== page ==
Panama City is an intersection. It lies between the Atlantic and Pacific Oceans; between jungles and man-made waterways; between colorful colonial Spanish architecture and towering skyscrapers; and between history and modernity. The city is defined by its contrasts but known for its growth. Just over one hundred years since the construction of the Panama Canal put the nation on the map, the Central American state boasts a population of 3.3 million and an average yearly growth in GDP of 7.2 percent. A newly urbanized Panama City is on the radar of global relevance, and it is here to stay.
The nomenclature of Panama City, Panama might sound familiar. Mexico City, Mexico. Tunis, Tunisia. Brasilia, Brazil. Developing nations want their cities to define them, and their names reflect that. Around the world, the perception of urbanization as a prerequisite for global significance is pervasive. Nations have rushed to create contrived “crown jewel” cities, but failed to produce industrialization or development. Bangkok, Karachi, Lima, and Lagos, despite ostensible progress, have left poverty, corruption and inequality in their wakes. These nations championed urbanization without pushing for holistic growth. But in Panama, where the GDP per capita is a startling $21,800 (more than double the world average), no such problem exists. Panama is the exception.
Panama has maintained consistent economic growth since 2001, surviving even the global financial crisis. Somehow, as Western banks went bankrupt and Western economies collapsed, Panama City was still growing. This is no small feat, particularly given that Panama’s economy is dominated (over 75 percent) by its financial services sector, and also suffered a $14 billion hit to its imports due to the crisis. Not only did it endure, but it thrived. Panama’s success so far can be attributed to the political, fiscal, and physical environments of the state.
Panama’s statehood has always revolved around the Panama Canal and has always been linked to the United States. In a century, the political environment has wavered from a democracy to a dictatorship to a “narco-kleptocracy” and back to a democracy. Juan Carlos Valera, who has been president since 2014, was elected on a platform of anticorruption and pro-transparency. He is also open to “foreign direct investment,” but committed to mitigating “criminal activity.”
The fiscal environment in Panama is so laissez-faire and so conducive to foreign direct investment that over 350,000 international businesses have been registered – trailing only Hong Kong and the British Virgin Islands. This set-up is not new; Panama has been a tax haven since 1919, and offshore accounts boomed in the 1970s when Panama enacted protective confidentiality laws. Then, in 1998 the government guaranteed the same rights to international companies as domestic firms, solidifying Panama’s identity as the embodiment of free trade. A tidal wave of foreign investment came through the Canal in 1914, and the current has not ceased.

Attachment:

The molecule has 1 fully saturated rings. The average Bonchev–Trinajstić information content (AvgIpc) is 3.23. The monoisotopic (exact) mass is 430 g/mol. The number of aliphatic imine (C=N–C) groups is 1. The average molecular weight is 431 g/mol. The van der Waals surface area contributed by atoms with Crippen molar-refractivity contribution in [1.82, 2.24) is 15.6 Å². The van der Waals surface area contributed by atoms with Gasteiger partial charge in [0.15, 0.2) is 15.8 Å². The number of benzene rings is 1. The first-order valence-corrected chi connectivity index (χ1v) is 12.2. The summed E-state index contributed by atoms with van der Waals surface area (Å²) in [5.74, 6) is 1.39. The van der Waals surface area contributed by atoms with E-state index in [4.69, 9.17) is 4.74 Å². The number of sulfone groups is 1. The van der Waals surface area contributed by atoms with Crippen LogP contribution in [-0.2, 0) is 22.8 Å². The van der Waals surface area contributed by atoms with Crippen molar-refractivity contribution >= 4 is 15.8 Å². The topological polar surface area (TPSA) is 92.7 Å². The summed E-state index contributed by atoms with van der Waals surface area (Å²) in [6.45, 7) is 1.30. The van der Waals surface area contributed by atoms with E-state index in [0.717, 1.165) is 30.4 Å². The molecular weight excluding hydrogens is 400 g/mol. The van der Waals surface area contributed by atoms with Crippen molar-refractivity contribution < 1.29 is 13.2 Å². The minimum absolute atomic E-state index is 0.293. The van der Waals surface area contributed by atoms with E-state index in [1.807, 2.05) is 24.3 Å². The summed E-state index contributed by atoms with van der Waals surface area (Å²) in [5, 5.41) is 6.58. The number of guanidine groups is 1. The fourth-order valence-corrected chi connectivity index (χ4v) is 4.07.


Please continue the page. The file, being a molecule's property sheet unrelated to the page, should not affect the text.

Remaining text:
Corporations and countries alike have stakes in Panama City — but the presence of so many influences arguably threatens Panamanian economic sovereignty. Still, an urbanizing nation needs at least one ally to facilitate its growth. For Panama, the advocate has been the United States. The bond between the two nations has historically been one-sided, beginning with the US providing for Panamanian independence from Colombia in return for exclusive rights over the Canal. Following the American usurpation of dictator Manuel Noriega in 1989, the relationship has evolved to be more bilateral. The Canal is now neutral territory and the 2012 US-Panama trade Promotion Agreement essentially granted US companies the same rights to bid on Panama procurements as Panamanian enterprises. But the US takes Panamanian gold, bananas, and sugar with a grain of salt: the financial city is ridden with corruption.
One might read the press surrounding the Panama Papers and conclude that Panama City is just like any other urbanizing metropolis: corrupt and unstable. Indeed, the government did not regulate firms like Mossack Fonesca when they registered ominous and anonymous offshore accounts, free from significant tax rates. However, while this apparent corruption would likely threaten the very stability of other developing cities, Panama held its ground. GDP growth in Panama actually expanded from 4.6 percent in Q1 to 5.2 percent in Q2 of 2016, painting the short-term impact of the leak as inconsequential.